Concatenate a boolean to a string in Python

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Borislav Hadzhiev

Last updated: Aug 28, 2022

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Concatenate a boolean to a string in Python #

To concatenate a boolean to a string:

  1. Use the str() class to convert the boolean to a string.
  2. Use the addition (+) operator to concatenate the two strings.
  3. The result will be the concatenation of the two values.
main.py
my_str = 'Is subscribed: ' my_bool = False # ✅ convert boolean to string result = my_str + str(my_bool) print(result) # 👉 Is subscribed: False # ------------------------------ # ✅ using formatted string literal result = f'{my_str}{my_bool}' print(result) # 👉️ Is subscribed: False # ------------------------------ # ✅ using str.format() method result = '{}{}'.format(my_str, my_bool) print(result) # 👉️ Is subscribed: False

The str class takes an object as an argument and returns the str version of the object.

We used the str class to convert the boolean to a string because we cannot use the addition operator with a string and a boolean.

main.py
my_str = 'Is subscribed: ' my_bool = False # ⛔️ TypeError: can only concatenate str (not "bool") to str result = my_str + my_bool
The values on the left and right-hand sides of the addition (+) operator need to be of compatible types, so we have to convert the boolean to a string.
main.py
my_str = 'Is subscribed: ' my_bool = False result = my_str + str(my_bool) print(result) # 👉 Is subscribed: False

If you aren't sure what type a variable stores, use the built-in type() class.

main.py
my_str = 'is subscribed:' print(type(my_str)) # 👉️ <class 'str'> print(isinstance(my_str, str)) # 👉️ True my_bool = True print(type(my_bool)) # 👉️ <class 'bool'> print(isinstance(my_bool, bool)) # 👉️ True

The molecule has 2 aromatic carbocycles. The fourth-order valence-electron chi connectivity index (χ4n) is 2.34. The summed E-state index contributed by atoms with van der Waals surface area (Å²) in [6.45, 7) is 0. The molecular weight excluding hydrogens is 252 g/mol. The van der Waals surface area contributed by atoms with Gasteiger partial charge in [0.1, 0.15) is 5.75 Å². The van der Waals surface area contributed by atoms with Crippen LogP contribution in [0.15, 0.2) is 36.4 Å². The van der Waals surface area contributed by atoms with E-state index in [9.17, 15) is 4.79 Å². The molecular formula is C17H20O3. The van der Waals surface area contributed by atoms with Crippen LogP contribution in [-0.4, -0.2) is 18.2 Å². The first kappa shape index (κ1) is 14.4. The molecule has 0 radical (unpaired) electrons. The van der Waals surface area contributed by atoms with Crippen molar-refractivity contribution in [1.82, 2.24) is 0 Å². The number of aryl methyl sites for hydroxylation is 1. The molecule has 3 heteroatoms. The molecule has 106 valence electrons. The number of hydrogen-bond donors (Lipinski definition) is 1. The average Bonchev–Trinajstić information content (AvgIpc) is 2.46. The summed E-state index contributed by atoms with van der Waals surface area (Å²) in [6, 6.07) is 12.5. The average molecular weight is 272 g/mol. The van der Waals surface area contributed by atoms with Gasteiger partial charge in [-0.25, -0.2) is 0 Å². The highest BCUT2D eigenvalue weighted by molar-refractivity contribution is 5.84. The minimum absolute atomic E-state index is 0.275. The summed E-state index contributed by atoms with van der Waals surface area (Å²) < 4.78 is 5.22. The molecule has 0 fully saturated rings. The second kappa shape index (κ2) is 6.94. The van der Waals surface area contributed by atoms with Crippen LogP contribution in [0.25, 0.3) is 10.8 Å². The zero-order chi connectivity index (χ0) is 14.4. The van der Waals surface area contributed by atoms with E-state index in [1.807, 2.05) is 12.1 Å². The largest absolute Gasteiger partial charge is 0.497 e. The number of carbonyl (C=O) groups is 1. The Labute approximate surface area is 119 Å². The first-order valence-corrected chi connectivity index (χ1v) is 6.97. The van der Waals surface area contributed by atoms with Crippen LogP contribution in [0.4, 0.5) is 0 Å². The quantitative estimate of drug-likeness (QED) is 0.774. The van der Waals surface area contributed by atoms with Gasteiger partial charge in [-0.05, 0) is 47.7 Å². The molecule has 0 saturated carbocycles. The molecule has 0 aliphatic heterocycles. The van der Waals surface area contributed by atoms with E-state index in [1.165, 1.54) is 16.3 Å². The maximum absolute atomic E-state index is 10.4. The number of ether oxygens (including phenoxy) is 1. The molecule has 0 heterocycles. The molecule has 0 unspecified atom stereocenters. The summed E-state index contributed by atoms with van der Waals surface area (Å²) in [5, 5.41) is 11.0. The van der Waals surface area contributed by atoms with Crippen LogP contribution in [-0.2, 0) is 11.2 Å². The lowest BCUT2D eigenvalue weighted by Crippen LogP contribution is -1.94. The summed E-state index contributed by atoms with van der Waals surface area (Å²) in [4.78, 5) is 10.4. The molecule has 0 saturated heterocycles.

The type class returns the type of an object.

The isinstance function returns True if the passed in object is an instance or a subclass of the passed in class.

An alternative approach is to use a formatted string literal.

Concatenate a boolean to a string using formatted string literal #

Use a formatted string literal to concatenate a boolean to a string, e.g. result = f'{my_str}{my_bool}'. By prefixing the string with f, we can include expressions and evaluate variables by wrapping them in curly braces.

main.py
my_str = 'Is subscribed: ' my_bool = False result = f'{my_str}{my_bool}' print(result) # 👉️ Is subscribed: False
When using formatted string literals, we don't have to explicitly convert the boolean to a string. The conversion is done for us automatically.

Formatted string literals (f-strings) let us include expressions inside of a string by prefixing the string with f.

main.py
my_bool_1 = True my_bool_2 = False result = f'{my_bool_1} is the opposite of {my_bool_2}' print(result) # 👉️ True is the opposite of False

Make sure to wrap expressions in curly braces - {expression}.

Alternatively, you can use the str.format() method.

Concatenate a boolean to a string using str.format() #

Use the str.format() method to concatenate a boolean to a string, e.g. result = '{}{}'.format(my_str, my_bool). The str.format() method enables us to include replacement fields and perform string formatting operations.

main.py
my_str = 'Is subscribed: ' my_bool = True result = '{}{}'.format(my_str, my_bool) print(result) # 👉️ Is subscribed: True

The str.format method performs string formatting operations.

The string the method is called on can contain replacement fields specified using curly braces {}.

Make sure to provide exactly as many arguments to the format() method as you have replacement fields in the string.

Which approach you pick is a matter of personal preference. I'd go with using a formatted string literal because they don't require conversion and allow insertion of expressions directly in the string.

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